During the Worldwide Developers Conference, Apple announced that Siri will, in fact, become open to third-party developers, in addition to desktop users and TV.
A few weeks back, Google held its annual I/O, during which several announcements threw the gauntlet down to other tech giants. Google Home, a digital assistant backed up by Google search, will likely be a huge competitor of the Amazon Echo, while several updates to Android can potentially eat at Apple’s struggling share of the smartphone market.
It’s been speculated that Apple would, in turn, make its products more attractive to developers. Word on the street has been that Siri would soon be available to third-party developers, allowing integrations with other apps, the way Amazon’s Alexa can summon an Uber or a Domino’s pizza.
At Apple’s 34th annual Worldwide Developers Conference (WWDC), Craig Federighi, the company’s senior vice president of software development, confirmed that the rumors are true.
“Now you’ll be able to tell Siri, ‘Send a WeChat to Nancy saying, ‘I’ll be five minutes late” and Siri can summon up the WeChat UI right inside of the Siri environment,” said Federighi. “Because it understands the domains of things like messaging allows you to say things in different ways, like ‘WeChat Nancy’ or ‘Send a message to Nancy via WeChat.'”
With iOS 10, she’ll also be able to work across other messaging apps like WhatsApp, Slack and Skype; ride-sharing apps like Uber, Lyft and Didi, Apple’s new Chinese investment; and others, including fitness tracker and mobile payment apps.
That’s not all Siri, the centerpiece of WWDC, is doing. She will also be incorporated into Apple TV, where she can pull up YouTube videos; and macOS, which will bring voice search to desktop users.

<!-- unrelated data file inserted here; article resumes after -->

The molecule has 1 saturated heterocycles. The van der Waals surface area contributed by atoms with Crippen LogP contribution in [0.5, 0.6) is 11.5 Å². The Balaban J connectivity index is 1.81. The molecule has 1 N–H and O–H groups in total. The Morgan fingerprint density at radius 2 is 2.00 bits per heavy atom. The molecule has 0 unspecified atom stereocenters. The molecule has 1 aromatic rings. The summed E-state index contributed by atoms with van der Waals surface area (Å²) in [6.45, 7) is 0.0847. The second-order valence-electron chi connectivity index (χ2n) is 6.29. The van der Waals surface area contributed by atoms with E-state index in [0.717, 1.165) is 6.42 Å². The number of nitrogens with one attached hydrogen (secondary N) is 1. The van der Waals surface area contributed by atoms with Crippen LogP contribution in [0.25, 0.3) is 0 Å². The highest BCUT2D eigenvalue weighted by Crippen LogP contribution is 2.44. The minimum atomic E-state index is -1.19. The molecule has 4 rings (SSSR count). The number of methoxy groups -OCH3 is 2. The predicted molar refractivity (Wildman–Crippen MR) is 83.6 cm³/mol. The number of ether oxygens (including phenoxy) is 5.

“It’s the same Siri we know and love, but now on the Mac, it can do so much more, like sophisticated queries for files,” said Federighi, before telling Siri, “Show me the files I worked on last week about that offsite.”
“Have I ever told you your filing is so stylin’?” replied Siri.
What else came of the annual summit in San Francisco? Here are a few highlights:
- Apps on Apple Watch will load seven times faster, and have a dock feature and control center, similar to that on the iPhone.
- Apple Watch users can also write notes right on the watch’s face with their fingers, with a handwriting app called Scribble.
- SOS mode will make it easier to call 911, even internationally; just hold the side button.
- Apple Pay will come to desktop.
- Fitness trackers will have wheelchair-friendly modes.
- tvOS will have a single sign-in option.
- A Universal Clipboard makes it possible to copy something on your iPhone and then paste it onto your Macbook.
- Recommendation shortcuts will simplify Maps, which, like Siri, will also be open to developers. For example, you can look up a restaurant and then make a reservation on OpenTable.
- You can get your voicemails transcribed, provided you actually listen to them.
- Digital has changed the world so much that the next generation’s career prospects are forever altered. A new iPad app called Swift Playground will teach kids to code, a skill that only seems to be getting more crucial in the future.
As it prepares for a 2017 IPO that could be the largest in the social media space since Facebook went public in 2012, all eyes are on Snapchat.
In 2015, Verizon purchased AOL for $4.4 billion. Now, the mega wireless carrier is leveraging its wireless network as part of a new ad offering called BrandBuilder by AOL.
Easily spotted on the mobile web: holiday ad next to plane crash story; Muslim dating ad next to KKK story; beauty ad next to domestic violence story; car ad next to emissions scandal story.
There will be an estimated 20.8 billion connected devices in the world (up from the current figure of 6.4 billion), the advent of 5G represents an enormous opportunity within the world of mobile.